FEATURE FOCUS: Estimating the Real Click Fraud Rate
by Nick Guastella, March 15, 2007
The controversy surrounding click fraud comes up every year, but it reached a fever pitch during December's Search Engine Strategies conference in Chicago when participants voiced concerns over experiencing fraudulent click rates ranging from 20 to 40 percent, threatening the entire paid search industry.
At the time, Google's Business Product Manager for Trust and Safety Shuman Ghosemajumder tried to calm advertisers' fears explaining that Google was currently "...examining ways to make its fraud-fighting efforts more transparent without revealing crucial information that might help swindlers elude detection." Ghosemajumder did, however, express concerns over revealing too much information, fearful it would give away algorithm secrets to competitors.
Paid Search Revenues Continue to Rise
While the major search providers have always insisted the click fraud rate is a gross overestimation, a 2005 Outsell survey found that click fraud was a $1.3 billion problem for publishers. At the time, many advertiser respondents (27 percent) said they planned to cut back and/or eliminate paid search campaigns in 2006.
Outsell respondents may have intended to cut down on paid search, but they certainly didn't follow through. SEMPO's year-end search marketing report showed that North American advertisers spent $8 billion on paid placement programs in 2006, amounting to 86 percent of 2006's total search spend ($9.4 billion). Seventy-one percent of SEMPO respondents said they used paid search campaigns, illustrating that there were not many defectors.
Despite advertiser's insistent claims that the search engines don't do enough to eliminate click fraud, paid search revenues continue to fill the coffers of Google, Yahoo, Microsoft and many second and third tier search engines Additionally, there is a huge gap in the professed prevalence of click fraud between the search providers and the advertisers and click fraud advocates.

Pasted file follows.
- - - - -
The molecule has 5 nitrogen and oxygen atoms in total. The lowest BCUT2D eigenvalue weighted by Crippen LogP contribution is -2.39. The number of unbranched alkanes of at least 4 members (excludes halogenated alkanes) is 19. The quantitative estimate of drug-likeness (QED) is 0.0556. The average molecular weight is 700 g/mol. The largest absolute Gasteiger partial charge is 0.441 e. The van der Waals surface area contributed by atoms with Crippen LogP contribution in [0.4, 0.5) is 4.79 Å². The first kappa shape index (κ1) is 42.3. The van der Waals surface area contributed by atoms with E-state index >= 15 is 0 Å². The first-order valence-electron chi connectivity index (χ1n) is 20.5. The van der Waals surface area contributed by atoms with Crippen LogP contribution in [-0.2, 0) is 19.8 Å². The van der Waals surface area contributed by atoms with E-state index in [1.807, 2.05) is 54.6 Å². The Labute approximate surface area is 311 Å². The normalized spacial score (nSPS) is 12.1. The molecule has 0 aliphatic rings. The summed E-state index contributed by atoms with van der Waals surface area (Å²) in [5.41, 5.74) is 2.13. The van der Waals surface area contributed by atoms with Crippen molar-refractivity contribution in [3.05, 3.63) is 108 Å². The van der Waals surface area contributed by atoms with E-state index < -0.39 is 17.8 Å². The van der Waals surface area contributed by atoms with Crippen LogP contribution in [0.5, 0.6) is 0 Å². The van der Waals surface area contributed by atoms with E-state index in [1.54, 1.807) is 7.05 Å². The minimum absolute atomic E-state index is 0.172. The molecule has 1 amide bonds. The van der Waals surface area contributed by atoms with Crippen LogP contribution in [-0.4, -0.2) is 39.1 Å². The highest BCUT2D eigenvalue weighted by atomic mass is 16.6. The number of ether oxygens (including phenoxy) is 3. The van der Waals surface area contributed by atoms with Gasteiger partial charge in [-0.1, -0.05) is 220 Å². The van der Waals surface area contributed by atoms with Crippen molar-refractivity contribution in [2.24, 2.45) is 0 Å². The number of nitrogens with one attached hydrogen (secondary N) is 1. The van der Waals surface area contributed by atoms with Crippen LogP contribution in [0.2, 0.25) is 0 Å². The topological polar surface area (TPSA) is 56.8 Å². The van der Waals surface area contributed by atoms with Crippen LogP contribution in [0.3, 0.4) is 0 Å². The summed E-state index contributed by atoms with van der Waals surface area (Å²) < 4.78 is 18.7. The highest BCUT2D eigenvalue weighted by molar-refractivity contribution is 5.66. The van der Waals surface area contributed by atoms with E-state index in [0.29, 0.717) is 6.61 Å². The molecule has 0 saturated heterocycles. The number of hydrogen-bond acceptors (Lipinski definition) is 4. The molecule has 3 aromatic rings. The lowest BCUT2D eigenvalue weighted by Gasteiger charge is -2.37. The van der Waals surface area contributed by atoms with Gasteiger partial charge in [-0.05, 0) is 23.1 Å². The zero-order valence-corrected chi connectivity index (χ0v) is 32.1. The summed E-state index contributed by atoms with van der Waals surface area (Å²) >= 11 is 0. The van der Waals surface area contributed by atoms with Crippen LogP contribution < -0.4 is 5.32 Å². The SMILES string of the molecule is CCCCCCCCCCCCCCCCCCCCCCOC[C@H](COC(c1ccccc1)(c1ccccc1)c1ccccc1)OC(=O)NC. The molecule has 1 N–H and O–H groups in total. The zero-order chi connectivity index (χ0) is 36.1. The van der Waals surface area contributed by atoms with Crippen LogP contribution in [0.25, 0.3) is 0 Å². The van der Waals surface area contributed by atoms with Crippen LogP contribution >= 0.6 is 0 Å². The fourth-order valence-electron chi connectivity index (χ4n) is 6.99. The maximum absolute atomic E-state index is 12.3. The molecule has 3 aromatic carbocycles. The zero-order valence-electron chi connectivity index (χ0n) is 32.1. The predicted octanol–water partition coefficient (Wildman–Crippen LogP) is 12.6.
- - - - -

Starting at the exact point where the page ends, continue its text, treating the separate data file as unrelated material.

Google Click Fraud Estimate
The rate of click fraud changes depending on who's numbers you believe. Click fraud detection agencies put the click fraud rate hovering around 14 percent, while others believe at least 20 percent of all clicks are fraudulent.
Late last month, Google issues a statement on the Inside AdWords blog that insisted invalid clicks consistently remain under 10, typically in the single-digits, and that virtually all malicious activity is found by Google's filter. Ghosemajumder claimed the percentage of clicks found by advertiser-initiated investigations account for just .02 percent of clicks. All other accounts, he said, are grossly overestimated.
Alchemist Media President Jessie Stricchiola takes issue with Google's assertion that it refunds advertisers promptly for fraudulent clicks, stating that "Google has been the most stubborn and the least willing to cooperate with advertisers".
Google Click Fraud Filters
In February, Google outlined the three-layer filtration process it uses to combat and eliminate click fraud. They described the system which uses both proactive and reactive filters as follows:
- Proactive Filters: Automated algorithms analyze
and filter out invalid clicks in real-time without billing advertisers
for these false clicks. This accounts for the vast majority of invalid
- Proactive Offline Analysis: Post billing, Google